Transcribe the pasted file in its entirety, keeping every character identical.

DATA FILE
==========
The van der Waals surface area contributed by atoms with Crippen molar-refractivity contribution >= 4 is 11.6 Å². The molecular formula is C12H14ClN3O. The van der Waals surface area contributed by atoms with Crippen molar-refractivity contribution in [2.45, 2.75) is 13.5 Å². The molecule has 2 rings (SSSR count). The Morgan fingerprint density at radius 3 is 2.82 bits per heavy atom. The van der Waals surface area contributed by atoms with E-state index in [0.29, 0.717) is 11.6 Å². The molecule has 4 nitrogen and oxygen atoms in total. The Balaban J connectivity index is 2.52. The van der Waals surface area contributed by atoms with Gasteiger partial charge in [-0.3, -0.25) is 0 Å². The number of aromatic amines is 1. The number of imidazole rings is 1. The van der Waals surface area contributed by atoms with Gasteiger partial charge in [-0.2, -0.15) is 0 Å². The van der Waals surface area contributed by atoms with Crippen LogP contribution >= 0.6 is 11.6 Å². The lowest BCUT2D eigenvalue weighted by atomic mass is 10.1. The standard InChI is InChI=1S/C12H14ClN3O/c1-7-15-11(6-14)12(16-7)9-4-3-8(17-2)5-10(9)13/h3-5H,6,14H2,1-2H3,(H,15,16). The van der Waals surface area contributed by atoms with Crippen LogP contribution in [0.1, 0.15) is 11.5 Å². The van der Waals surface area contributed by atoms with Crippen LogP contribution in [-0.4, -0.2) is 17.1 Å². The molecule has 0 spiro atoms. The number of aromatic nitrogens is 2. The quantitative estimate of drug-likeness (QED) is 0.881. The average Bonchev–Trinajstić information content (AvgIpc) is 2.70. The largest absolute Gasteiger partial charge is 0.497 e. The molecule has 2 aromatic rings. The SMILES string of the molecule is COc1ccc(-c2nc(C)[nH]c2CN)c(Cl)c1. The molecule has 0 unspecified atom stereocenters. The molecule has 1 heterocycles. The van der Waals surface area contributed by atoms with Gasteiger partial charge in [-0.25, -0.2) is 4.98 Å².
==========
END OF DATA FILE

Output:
The van der Waals surface area contributed by atoms with Crippen molar-refractivity contribution >= 4 is 11.6 Å². The molecular formula is C12H14ClN3O. The van der Waals surface area contributed by atoms with Crippen molar-refractivity contribution in [2.45, 2.75) is 13.5 Å². The molecule has 2 rings (SSSR count). The Morgan fingerprint density at radius 3 is 2.82 bits per heavy atom. The van der Waals surface area contributed by atoms with E-state index in [0.29, 0.717) is 11.6 Å². The molecule has 4 nitrogen and oxygen atoms in total. The Balaban J connectivity index is 2.52. The van der Waals surface area contributed by atoms with Gasteiger partial charge in [-0.3, -0.25) is 0 Å². The number of aromatic amines is 1. The number of imidazole rings is 1. The van der Waals surface area contributed by atoms with Gasteiger partial charge in [-0.2, -0.15) is 0 Å². The van der Waals surface area contributed by atoms with Crippen LogP contribution >= 0.6 is 11.6 Å². The lowest BCUT2D eigenvalue weighted by atomic mass is 10.1. The standard InChI is InChI=1S/C12H14ClN3O/c1-7-15-11(6-14)12(16-7)9-4-3-8(17-2)5-10(9)13/h3-5H,6,14H2,1-2H3,(H,15,16). The van der Waals surface area contributed by atoms with Crippen LogP contribution in [0.1, 0.15) is 11.5 Å². The van der Waals surface area contributed by atoms with Crippen LogP contribution in [-0.4, -0.2) is 17.1 Å². The molecule has 0 spiro atoms. The number of aromatic nitrogens is 2. The quantitative estimate of drug-likeness (QED) is 0.881. The average Bonchev–Trinajstić information content (AvgIpc) is 2.70. The largest absolute Gasteiger partial charge is 0.497 e. The molecule has 2 aromatic rings. The SMILES string of the molecule is COc1ccc(-c2nc(C)[nH]c2CN)c(Cl)c1. The molecule has 0 unspecified atom stereocenters. The molecule has 1 heterocycles. The van der Waals surface area contributed by atoms with Gasteiger partial charge in [-0.25, -0.2) is 4.98 Å².